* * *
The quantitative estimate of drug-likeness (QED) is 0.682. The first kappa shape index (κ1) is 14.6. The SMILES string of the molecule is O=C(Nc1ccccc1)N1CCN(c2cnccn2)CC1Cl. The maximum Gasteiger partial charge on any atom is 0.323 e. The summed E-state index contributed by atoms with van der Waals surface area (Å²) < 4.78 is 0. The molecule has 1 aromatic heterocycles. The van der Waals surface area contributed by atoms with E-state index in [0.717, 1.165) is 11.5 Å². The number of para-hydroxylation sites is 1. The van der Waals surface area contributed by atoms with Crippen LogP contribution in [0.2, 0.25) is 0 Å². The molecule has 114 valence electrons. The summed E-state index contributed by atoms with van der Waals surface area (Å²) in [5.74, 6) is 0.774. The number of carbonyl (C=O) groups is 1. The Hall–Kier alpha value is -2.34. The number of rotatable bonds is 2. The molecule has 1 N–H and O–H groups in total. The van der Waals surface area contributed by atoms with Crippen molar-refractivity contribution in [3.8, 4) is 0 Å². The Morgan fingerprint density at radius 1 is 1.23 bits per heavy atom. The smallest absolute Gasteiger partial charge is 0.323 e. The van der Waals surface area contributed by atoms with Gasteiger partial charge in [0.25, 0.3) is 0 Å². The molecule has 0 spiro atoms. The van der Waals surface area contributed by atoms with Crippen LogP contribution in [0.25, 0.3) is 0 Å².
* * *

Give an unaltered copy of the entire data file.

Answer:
The quantitative estimate of drug-likeness (QED) is 0.682. The first kappa shape index (κ1) is 14.6. The SMILES string of the molecule is O=C(Nc1ccccc1)N1CCN(c2cnccn2)CC1Cl. The maximum Gasteiger partial charge on any atom is 0.323 e. The summed E-state index contributed by atoms with van der Waals surface area (Å²) < 4.78 is 0. The molecule has 1 aromatic heterocycles. The van der Waals surface area contributed by atoms with E-state index in [0.717, 1.165) is 11.5 Å². The number of para-hydroxylation sites is 1. The van der Waals surface area contributed by atoms with Crippen LogP contribution in [0.2, 0.25) is 0 Å². The molecule has 114 valence electrons. The summed E-state index contributed by atoms with van der Waals surface area (Å²) in [5.74, 6) is 0.774. The number of carbonyl (C=O) groups is 1. The Hall–Kier alpha value is -2.34. The number of rotatable bonds is 2. The molecule has 1 N–H and O–H groups in total. The van der Waals surface area contributed by atoms with Crippen molar-refractivity contribution in [3.8, 4) is 0 Å². The Morgan fingerprint density at radius 1 is 1.23 bits per heavy atom. The smallest absolute Gasteiger partial charge is 0.323 e. The van der Waals surface area contributed by atoms with Gasteiger partial charge in [0.25, 0.3) is 0 Å². The molecule has 0 spiro atoms. The van der Waals surface area contributed by atoms with Crippen LogP contribution in [0.25, 0.3) is 0 Å².